Alice Cooper talks about his latest release, a mini-reunion and his vampire side gig
Alice Cooper has gotten to work on his next studio release, and so far it’s shaping up to be a little bit of a killer album.
“I’ve always liked the idea that Alice Cooper has always been a Detroit rock band. We’ve always been a hard rock band, guitar rock, and I’ll never give that up,” Cooper said. “But every once in awhile, though, there’s just a flavor of what album do we want to go to here to give it that flavor. And it seems to be going toward the ‘Killer’ album. And I kind of go, that album, let’s revisit the sound of that album and what we were kind of thinking. You can never go back and totally recapture it, but you can certainly look at the elements that made that album work the way it did.”
It’s early in the writing process, but Cooper said in addition to its sound, what might also connect the next album to “Killer” will be a mini-reunion of the original Alice Cooper Band on the next album.
“I wrote three or four songs with (Alice Cooper Band drummer) Neil Smith and (guitarist) Mike Bruce,” Cooper said. “And so we worked together in Phoenix for about two weeks just writing songs and demoing songs. And you never know which ones are going to make the album, but I said let’s do that.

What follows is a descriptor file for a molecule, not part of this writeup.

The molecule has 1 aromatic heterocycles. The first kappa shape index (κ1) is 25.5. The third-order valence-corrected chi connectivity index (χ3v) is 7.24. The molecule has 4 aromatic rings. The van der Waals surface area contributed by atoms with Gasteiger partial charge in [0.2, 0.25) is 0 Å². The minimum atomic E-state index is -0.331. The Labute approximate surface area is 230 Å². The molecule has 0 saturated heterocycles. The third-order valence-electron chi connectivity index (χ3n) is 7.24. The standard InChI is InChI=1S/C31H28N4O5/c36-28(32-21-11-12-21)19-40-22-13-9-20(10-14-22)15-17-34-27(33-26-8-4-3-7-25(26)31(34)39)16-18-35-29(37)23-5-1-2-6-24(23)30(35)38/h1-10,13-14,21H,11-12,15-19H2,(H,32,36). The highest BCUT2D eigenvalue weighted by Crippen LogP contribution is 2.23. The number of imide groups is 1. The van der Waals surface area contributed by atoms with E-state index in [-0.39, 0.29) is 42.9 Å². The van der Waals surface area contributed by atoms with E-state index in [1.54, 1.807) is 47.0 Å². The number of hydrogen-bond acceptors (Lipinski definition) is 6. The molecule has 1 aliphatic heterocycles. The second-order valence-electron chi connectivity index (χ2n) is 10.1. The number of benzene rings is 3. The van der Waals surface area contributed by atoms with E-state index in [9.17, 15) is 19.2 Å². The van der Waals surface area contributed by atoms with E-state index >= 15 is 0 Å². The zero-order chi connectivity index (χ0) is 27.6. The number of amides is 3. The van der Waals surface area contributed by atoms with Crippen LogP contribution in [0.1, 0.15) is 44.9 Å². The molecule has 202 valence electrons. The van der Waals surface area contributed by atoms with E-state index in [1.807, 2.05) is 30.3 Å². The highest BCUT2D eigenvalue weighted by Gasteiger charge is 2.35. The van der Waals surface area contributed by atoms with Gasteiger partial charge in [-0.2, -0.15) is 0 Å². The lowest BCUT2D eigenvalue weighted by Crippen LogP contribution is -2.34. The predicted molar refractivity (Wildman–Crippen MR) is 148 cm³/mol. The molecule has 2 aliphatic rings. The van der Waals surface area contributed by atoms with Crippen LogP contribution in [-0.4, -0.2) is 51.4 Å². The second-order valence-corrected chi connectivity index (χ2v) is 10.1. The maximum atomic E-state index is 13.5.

“Dennis Dunaway (bassist in the Alice Cooper Band) wrote two or three things,” the singer added. “We haven’t seen those yet, but I know Dennis has always written great stuff. It’s fun to go back and work with guys you haven’t worked with in awhile. It’s not trying to recapture your youth. It’s trying to recapture a sound. And it’s a very elusive sound.”
Those three musicians (along with lead guitarist Glen Buxton), of course, played on the original “Killer” album, released in 1971. The album came on the heels of the early hit single “I’m Eighteen” (from the previous album, “Love It To Death”) and included the song “Under My Wheels,” which has become a fan favorite.
The “Killer” album, along with Cooper’s next two albums, 1972’s “School’s Out” and 1973’s “Billion Dollar Babies,” are considered peak Cooper albums that not only established him as a major star, but also solidified his rowdy, garage-ish brand of hard rock.
Whenever the new album is finished and released, it will follow another studio album that found Cooper harkening back to his colorful past. The 2011 release “Welcome 2 My Nightmare,” was something of a sequel to his 1975 classic concept album, “Welcome To My Nightmare,” the first album Cooper made after breaking up his original Alice Cooper band and embarking on his career as a solo artist.
Originally intended to be darker than the original “Nightmare,” the sequel instead took on a different personality as it came together.
“It’s funny how ‘Nightmare’ started out being one thing and ended up being another. I think ‘Nightmare 2’ ended up being our funniest album,” Cooper said. “It didn’t start out being like that, but all of a sudden, I was like ‘Disco Fever’ (“Disco Bloodbeath Boogie Fever”) was really funny. The beach song (“Ghouls Gone Wild”) was really funny. We couldn’t stop it. We just said it’s funny so let’s let it be funny.”
By the time of the original “Welcome To My Nightmare,” Cooper was not only hugely popular, but famous for his macabre live show in which the man whose real name is Vincent Furnier had adopted the villainous (and also dark humored) character of Alice Cooper.